Before moving to United Artists, Arhtur Krim and Robert Benjamin managed Eagle-Lion Films, the American-British company that had taken over low-end independent PRC. At Eagle-Lion, Krim and Benjamin initiated a hybrid brand of independent production whereby their company would provide film producers with 'a patchwork of financing consisting of second money, studio credits and completion bonds to supplement conventional bank loans.'31 Although the company had some success and managed to attract a small number of top-rank independent producers (Walter Wanger, Brian Foy and Edward Small), financial problems - but mainly Robert R. Young's (the company's owner) interference in Eagle-Lion's decision-making - forced Krim to resign in May 1949 and seek other opportunities in the film industry.
Krim and Benjamin approached United Artists in January 1951. After demonstrating to the two remaining shareholders, Mary Pickford and Charlie Chaplin, that the company was only a step away from bankruptcy, they convinced the two owners to allow them to manage the company as trustees for their combined stock for a period of ten years. If United Artists showed any profit at the end of any of the first three financial years under their management, Krim and Benjamin would be invited to acquire 50 per cent of the company's stock for just $8,000.32 With the two remaining owners finally agreeing to stay away from the day-to-day operations of the company, Krim and Benjamin's regime commenced its battle to save UA from liquidation and potentially become co-owners with Pickford and Chaplin.
After purchasing Eagle-Lion's library of titles, which gave UA some films for immediate distribution and, consequently, some much needed income, Krim and Benjamin sought to secure distribution rights for independent productions. Among others they obtained the rights for Romulus-Horizon's (the second of the two companies owned by Sam Spiegel and John Huston) The African Queen (Huston, 1951) and for the Stanley Kramer Productions' Cyrano De Bergerac (Gordon, 1951). With both films proving substantial hits, UA started gradually stabilising operations. By the end of 1951, the company had distributed 45 films and had achieved what only a few months before seemed unthinkable, a $313,000 net profit.33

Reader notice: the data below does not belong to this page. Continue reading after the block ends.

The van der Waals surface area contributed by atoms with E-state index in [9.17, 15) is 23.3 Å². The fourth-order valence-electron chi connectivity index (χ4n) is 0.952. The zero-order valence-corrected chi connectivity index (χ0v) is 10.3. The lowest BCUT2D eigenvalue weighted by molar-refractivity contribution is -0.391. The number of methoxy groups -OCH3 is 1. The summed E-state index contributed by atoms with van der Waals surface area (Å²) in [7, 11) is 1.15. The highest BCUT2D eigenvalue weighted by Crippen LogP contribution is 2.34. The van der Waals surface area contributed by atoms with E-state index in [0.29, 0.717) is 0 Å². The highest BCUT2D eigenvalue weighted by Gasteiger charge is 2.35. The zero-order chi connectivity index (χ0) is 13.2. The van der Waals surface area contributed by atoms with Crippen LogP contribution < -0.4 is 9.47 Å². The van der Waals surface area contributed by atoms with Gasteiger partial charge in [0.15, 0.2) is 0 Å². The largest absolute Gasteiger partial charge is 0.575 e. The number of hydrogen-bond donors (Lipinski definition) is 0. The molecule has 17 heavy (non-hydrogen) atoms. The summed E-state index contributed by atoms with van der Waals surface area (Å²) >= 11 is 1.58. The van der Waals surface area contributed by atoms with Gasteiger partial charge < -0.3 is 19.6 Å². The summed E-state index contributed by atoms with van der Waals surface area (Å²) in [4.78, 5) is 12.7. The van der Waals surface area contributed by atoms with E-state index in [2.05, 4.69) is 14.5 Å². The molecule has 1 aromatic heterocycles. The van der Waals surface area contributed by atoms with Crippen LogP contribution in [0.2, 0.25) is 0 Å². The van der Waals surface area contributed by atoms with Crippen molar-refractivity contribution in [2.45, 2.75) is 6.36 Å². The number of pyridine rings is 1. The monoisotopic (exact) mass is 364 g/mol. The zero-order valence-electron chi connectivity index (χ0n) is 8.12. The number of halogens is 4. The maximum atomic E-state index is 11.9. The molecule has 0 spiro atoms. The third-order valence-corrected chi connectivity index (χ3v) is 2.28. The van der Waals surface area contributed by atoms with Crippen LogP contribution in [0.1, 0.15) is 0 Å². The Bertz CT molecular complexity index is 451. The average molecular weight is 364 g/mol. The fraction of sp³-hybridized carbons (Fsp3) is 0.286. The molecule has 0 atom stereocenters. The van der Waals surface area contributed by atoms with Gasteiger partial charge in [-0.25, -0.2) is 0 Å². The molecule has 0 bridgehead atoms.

With Krim and Benjamin now co-owners, United Artists continued its revival over the next few years. In 1952, it released thirty-one films including the extremely successful Stanley Kramer Productions' High Noon (Zinnemann, 1952), a film that grossed $12 million worldwide and gave Gary Cooper his second Oscar. More importantly, UA started projecting to the rest of the industry and to financial institutions a picture of a rationally managed film distribution company, gradually erasing the memories of mismanagement from its recent past. As a result, it started attracting again independent filmmakers like writer-director-producer Ben Hecht who signed a deal in 1952. In 1953 United Artists upped its releases to forty-five including John Huston's Moulin Rouge (1953), and lured one of 20th Century-Fox's top filmmakers, Otto Preminger, to independent production.
Preminger's first film for UA under the banner of his company Carlyle Productions was the controversial The Moon is Blue (1953), which the distributor released without PCA approval after resigning from the Motion Picture Association of America. The film proved a solid success, grossing $4 million, and initiated a heated debate about the future of the Production Code, which in the 1950s seemed outdated. Furthermore, and as all the majors were exploring new exhibition technologies (various forms of widescreen, 3-D, and so on) to battle the effects of television, United Artists decided not to stay behind, investing in 3-D. In 1953, the company released Bwana Devil (Oboler, 1953), the distribution rights for which it had secured for a sum of $1.75 million. UA lost some money on the film but got great publicity from its involvement with exhibition technologies, which further enhanced its position in the industry.34
By 1955 United Artists' reversal of fortune was complete. In the previous year, Hecht-Lancaster (later Hecht-Hill and Lancaster), a newly formed independent production outfit headed by Hollywood star Burt Lancaster, had signed a multi-picture deal with UA and delivered four films in the 1954-5 period alone, including Marty (D. Mann, 1955) which won the Oscar for Best Picture. Joseph L. Manckiewicz had also switched to UA for the production of Barefoot Contessa (1954), an expensive mystery drama he shot in Italy under his production company Figaro. After a short stint at Columbia, Stanley Kramer returned to UA in 1955 with Not As A Stranger (1955), the first of a series of social dramas that would make him one of the most important producer-directors in Hollywood cinema in the 1950s and 60s. Kirk Douglas brought his Bryna Productions to UA for his first film as a producer, The Indian Fighter (De Toth, 1955) and so did young filmmaker Stanley Kubrick whose first film as a producer-director with his company Minotaur Productions, Killer's Kiss (1955), was released by United Artists.
Production companies (including non-American ones)
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